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Ask the Expert: Identity matters (part two)

Source: 
Focus on Adoption magazine

Lisa Gunderson is a Registered Clinical Counsellor who focuses on multicultural issues. She is an award-winning educator and inclusivity consultant for educational and organizational institutions. During her Ph.D. in clinical psychology, she specialized in issues for minoritized youth, including ethnic identity. We asked Dr. Gunderson your questions about identity.

I am raising an adopted child of a different race in a community that is not very racially diverse. How do I help my child to be confident and form a strong racial identity?

Dear birth parents

Source: 
Focus on Adoption magazine

A letter from an adoptee

For most of my life, I hadn’t thought about my birth parents: where I came from, who they were, or why they had chosen to give me up. For me, the only thing that mattered was that I had parents who loved me and who chose to be my parents.

When I met my biological father just over three years ago, I was overwhelmed by his reaction to reconnecting with me. He spoke as though he had known me and loved me for my entire life—this “stranger” who hadn’t crossed my mind even once as I had transitioned through childhood and into my adult years.

Extreme parenting: Taking charge with love

Source: 
Focus on Adoption magazine

My kids matter, but I’m in charge

I want my kids to know that what they like and what they think matters to me. My predisposition is to say yes to all possibilities. I only say “no” after some consideration. However, my kids were starting to get the impression that it was OK to disrespect the decisions I made and the boundaries I set for them.

What's your family fit?

Source: 
Focus on Adoption magazine

Take this quiz, developed by Speak-Out Youth members April and Courtney, to see what kind of family is the right fit for you!

Question 1

You’ve just come from a long day at school. What would you like to come home to?

a) Lots of brothers and sisters jumping off the walls and inviting you to play.
b) Your mom and dad waiting for you, ready to go on a bike ride.
c) Your mom, cooking dinner, ready to hear all about your day.
d) An after-school snack of homemade cookies while you do your homework with your siblings and wait for your dad to come home.

Planning permanency WITH youth

Source: 
Speak-Out Youth Newsletter

I'm a youth who was in foster care. I know what it's like to meet with social workers and have conversations about my future. I think that planning permanency and adoption is a good thing because it gives youth a sense of stability and belonging. Permanency is important because it sets the ground work for the youth's future; it sets up a permanent family life and also might help to make sure that positive outcomes are possible for the youth in the long run. Here are some suggestions I have for people who work with youth in care or adoptees!

Hero for Everlong

Source: 
Speak-Out Youth Newsletter

I believe that permanency is very important.
When I was at my all time low
I just wanted to fly away like a blackbird.
I was creeping death,
I needed a Courtesy Call.
I knew that someday I'll be on the Stairway to
Heaven.
Soon I will find a person, they will say,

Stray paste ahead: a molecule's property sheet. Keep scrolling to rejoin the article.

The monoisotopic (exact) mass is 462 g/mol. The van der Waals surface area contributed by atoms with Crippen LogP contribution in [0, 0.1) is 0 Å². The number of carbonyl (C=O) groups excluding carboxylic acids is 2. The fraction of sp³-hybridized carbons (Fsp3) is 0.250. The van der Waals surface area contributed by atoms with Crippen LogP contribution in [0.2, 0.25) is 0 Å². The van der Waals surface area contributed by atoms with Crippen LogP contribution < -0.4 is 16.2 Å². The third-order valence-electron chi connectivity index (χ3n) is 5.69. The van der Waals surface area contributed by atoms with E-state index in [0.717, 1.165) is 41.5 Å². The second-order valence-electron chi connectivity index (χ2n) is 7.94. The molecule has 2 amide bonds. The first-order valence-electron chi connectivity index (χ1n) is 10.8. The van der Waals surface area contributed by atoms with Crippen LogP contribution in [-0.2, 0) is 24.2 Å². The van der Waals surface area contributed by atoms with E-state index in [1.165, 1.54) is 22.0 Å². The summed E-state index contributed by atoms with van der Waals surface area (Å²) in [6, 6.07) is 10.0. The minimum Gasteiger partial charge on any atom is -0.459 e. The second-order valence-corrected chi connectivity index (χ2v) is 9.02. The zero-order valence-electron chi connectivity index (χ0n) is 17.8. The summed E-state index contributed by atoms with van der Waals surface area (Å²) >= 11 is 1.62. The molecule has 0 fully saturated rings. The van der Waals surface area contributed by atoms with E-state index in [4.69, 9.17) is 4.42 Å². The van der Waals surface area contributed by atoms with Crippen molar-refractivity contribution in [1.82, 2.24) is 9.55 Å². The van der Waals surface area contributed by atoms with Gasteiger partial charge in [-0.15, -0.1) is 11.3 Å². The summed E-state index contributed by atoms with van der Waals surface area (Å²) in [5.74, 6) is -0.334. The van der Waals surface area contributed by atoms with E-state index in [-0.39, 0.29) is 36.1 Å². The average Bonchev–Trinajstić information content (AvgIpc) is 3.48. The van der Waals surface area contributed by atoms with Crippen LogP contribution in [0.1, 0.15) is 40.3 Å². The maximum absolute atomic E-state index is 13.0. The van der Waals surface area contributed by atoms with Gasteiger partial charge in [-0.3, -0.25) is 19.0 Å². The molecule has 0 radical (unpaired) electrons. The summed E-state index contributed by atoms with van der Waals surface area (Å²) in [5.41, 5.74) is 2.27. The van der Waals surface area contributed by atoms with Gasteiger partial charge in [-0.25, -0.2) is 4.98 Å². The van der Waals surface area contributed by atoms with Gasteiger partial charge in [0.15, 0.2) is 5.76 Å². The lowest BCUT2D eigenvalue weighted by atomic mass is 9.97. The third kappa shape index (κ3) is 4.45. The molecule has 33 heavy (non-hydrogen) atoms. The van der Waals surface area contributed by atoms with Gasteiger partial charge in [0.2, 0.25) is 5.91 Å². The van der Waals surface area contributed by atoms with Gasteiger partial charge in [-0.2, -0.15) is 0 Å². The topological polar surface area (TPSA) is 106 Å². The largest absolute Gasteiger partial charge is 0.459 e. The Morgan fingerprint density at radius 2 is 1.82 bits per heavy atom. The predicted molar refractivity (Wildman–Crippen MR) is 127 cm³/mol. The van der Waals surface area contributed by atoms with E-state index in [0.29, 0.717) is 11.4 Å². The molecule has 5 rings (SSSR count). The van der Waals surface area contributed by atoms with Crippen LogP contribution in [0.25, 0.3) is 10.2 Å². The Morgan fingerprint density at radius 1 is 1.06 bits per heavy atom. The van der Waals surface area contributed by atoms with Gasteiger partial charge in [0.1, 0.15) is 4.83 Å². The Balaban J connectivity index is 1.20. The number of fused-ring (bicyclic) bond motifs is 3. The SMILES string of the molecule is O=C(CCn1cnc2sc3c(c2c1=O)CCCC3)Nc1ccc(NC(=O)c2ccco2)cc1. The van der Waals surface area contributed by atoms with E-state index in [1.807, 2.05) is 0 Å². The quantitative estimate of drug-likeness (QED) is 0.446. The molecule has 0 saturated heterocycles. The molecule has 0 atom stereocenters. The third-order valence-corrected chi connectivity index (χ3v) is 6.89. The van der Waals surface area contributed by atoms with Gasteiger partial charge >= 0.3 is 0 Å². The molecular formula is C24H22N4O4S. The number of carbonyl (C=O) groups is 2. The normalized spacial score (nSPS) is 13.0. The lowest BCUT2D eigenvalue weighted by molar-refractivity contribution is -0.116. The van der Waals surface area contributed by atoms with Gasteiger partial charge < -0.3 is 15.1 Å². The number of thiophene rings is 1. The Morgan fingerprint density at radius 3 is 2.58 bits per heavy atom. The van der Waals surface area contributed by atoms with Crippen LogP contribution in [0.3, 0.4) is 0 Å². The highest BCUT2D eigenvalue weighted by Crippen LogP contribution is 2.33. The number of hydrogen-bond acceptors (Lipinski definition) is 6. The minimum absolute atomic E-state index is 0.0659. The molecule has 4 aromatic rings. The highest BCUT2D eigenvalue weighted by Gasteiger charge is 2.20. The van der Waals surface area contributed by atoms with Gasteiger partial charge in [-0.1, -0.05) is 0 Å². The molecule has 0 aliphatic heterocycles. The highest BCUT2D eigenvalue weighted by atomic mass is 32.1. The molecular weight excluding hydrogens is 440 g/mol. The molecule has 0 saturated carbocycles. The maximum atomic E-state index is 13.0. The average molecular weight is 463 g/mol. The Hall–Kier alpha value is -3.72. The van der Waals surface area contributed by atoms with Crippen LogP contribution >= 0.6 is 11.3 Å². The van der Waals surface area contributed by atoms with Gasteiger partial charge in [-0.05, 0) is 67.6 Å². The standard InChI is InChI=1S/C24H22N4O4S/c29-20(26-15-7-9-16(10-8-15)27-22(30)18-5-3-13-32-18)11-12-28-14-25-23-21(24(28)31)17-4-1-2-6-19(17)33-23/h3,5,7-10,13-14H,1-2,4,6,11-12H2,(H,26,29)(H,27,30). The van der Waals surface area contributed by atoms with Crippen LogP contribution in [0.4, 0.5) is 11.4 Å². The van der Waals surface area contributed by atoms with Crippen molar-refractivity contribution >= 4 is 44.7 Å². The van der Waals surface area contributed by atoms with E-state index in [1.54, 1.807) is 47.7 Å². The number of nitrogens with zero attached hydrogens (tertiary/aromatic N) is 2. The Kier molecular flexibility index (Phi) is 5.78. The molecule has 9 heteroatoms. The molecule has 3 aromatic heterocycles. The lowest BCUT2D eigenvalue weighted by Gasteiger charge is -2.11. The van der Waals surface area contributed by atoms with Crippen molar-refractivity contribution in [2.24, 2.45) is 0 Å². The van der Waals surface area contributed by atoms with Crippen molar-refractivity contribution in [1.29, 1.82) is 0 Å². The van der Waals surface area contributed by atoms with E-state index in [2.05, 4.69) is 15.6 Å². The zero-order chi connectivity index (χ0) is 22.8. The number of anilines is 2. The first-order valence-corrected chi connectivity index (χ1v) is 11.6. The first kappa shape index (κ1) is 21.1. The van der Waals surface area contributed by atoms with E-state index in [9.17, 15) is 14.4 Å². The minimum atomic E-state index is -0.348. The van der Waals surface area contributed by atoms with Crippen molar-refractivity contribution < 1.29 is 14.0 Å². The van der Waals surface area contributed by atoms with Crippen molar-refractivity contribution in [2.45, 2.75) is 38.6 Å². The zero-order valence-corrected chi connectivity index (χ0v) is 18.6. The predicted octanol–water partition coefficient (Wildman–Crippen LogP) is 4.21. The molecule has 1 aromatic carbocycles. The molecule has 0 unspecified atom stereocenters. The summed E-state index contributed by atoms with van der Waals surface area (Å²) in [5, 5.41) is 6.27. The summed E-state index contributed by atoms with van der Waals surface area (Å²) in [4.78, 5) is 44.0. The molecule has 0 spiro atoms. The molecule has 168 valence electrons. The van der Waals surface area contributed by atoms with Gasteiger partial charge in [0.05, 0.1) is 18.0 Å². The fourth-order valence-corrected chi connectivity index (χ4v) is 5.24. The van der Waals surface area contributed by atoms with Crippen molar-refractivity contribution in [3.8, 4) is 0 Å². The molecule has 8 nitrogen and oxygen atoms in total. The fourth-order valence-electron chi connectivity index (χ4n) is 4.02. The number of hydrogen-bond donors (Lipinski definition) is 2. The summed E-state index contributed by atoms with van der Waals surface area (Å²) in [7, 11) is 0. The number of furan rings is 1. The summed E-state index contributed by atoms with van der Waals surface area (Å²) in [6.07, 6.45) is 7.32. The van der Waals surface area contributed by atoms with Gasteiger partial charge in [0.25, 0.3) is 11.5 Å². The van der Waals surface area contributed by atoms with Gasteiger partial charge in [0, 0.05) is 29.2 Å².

"Oh starlight, don't you cry. We're going to find
A place where we belong"
They will be my Saviour, I'll know that
Nothing else matters, and I'll be living in
Paradise City.
So Open your eyes, and see that If
Everyone Cared, and they gave a

Fiction vs facts about youth in care

Source: 
Speak-Out Youth Newsletter

Fiction

  • They are unwanted
  • They are sexually promiscuous
  • They are too old to be adopted
  • They do not know how to love and interact with others
  • All foster parents treat their foster children unfairly
  • Incapable of getting a job
  • All kids in care have many counsellors in their lives
  • They will all grow up to live on the streets
  • They are all thieves/criminals
  • They are all angry and dramatic

Facts

  • They are very smart people, even if their grades don't show it all the time
  • They are ve

Our journey

Source: 
Focus on Adoption magazine

It’s been hard to see my things destroyed, my personal space obliterated and my patience shattered.

It’s been an adjustment to keep up with multiple appointments, lack of information and countless phone calls.

It’s been a struggle to not ask too much, push too hard or back off too far.

We’ve been through nightmares, perfect days and everything in between.

I’ve loved being able to snuggle you, tickle you and tuck you in every night – even though you’re not so little.

I’m amazed at how you’ve grown in such a short time – so much more than just height.

My Mother's Day

Source: 
Focus on Adoption magazine

When I was four
I met my Mother
She opened a door
unlike no other
A Mother’s Day means to me
It fills my heart with happiness
For each and every day will be
A forever love
endless food
camping trips
years of memories
tons of pictures
traveling to far off places
swimming
going to oceans
my Mother’s Day
our journey
cooking and baking
Mountains and hiking
biking and quading
tucking me in at night
helping me with my science project
cutting my hair and my nails
my mother is like no other in the world

Finding the connection

Source: 
Focus on Adoption magazine

For one family, connecting their adoptive children with their Indigenous origins has been full of change and full of hope.

As adoptive parents who began our journey with our application to adopt almost 25 years ago, we’ve seen some changes along the way. One of those changes has been regarding the adoption of children of First Nations ancestry into non-First Nations homes.

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